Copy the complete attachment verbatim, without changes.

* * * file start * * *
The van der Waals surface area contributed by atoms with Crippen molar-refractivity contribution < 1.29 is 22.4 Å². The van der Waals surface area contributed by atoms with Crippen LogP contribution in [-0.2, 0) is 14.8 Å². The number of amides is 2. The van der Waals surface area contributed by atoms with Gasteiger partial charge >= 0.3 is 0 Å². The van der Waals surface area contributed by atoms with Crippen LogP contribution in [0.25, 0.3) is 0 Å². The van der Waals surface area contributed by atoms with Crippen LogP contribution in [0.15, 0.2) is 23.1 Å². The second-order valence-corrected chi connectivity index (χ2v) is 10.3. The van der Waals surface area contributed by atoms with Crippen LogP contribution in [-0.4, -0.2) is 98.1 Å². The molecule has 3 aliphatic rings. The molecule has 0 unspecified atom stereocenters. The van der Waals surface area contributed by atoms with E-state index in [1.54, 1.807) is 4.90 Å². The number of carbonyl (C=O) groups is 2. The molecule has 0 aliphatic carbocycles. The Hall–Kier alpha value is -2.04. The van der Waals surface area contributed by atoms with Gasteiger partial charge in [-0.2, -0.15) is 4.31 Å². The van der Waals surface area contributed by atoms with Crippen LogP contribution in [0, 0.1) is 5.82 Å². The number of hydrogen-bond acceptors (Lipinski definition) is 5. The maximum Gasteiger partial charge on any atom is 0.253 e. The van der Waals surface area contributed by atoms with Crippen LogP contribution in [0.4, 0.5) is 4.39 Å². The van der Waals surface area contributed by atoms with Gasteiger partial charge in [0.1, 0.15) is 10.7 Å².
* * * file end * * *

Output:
The van der Waals surface area contributed by atoms with Crippen molar-refractivity contribution < 1.29 is 22.4 Å². The van der Waals surface area contributed by atoms with Crippen LogP contribution in [-0.2, 0) is 14.8 Å². The number of amides is 2. The van der Waals surface area contributed by atoms with Gasteiger partial charge >= 0.3 is 0 Å². The van der Waals surface area contributed by atoms with Crippen LogP contribution in [0.25, 0.3) is 0 Å². The van der Waals surface area contributed by atoms with Crippen LogP contribution in [0.15, 0.2) is 23.1 Å². The second-order valence-corrected chi connectivity index (χ2v) is 10.3. The van der Waals surface area contributed by atoms with Crippen LogP contribution in [-0.4, -0.2) is 98.1 Å². The molecule has 3 aliphatic rings. The molecule has 0 unspecified atom stereocenters. The van der Waals surface area contributed by atoms with E-state index in [1.54, 1.807) is 4.90 Å². The number of carbonyl (C=O) groups is 2. The molecule has 0 aliphatic carbocycles. The Hall–Kier alpha value is -2.04. The van der Waals surface area contributed by atoms with Gasteiger partial charge in [-0.2, -0.15) is 4.31 Å². The van der Waals surface area contributed by atoms with Crippen LogP contribution in [0, 0.1) is 5.82 Å². The number of hydrogen-bond acceptors (Lipinski definition) is 5. The maximum Gasteiger partial charge on any atom is 0.253 e. The van der Waals surface area contributed by atoms with Crippen LogP contribution in [0.4, 0.5) is 4.39 Å². The van der Waals surface area contributed by atoms with Gasteiger partial charge in [0.1, 0.15) is 10.7 Å².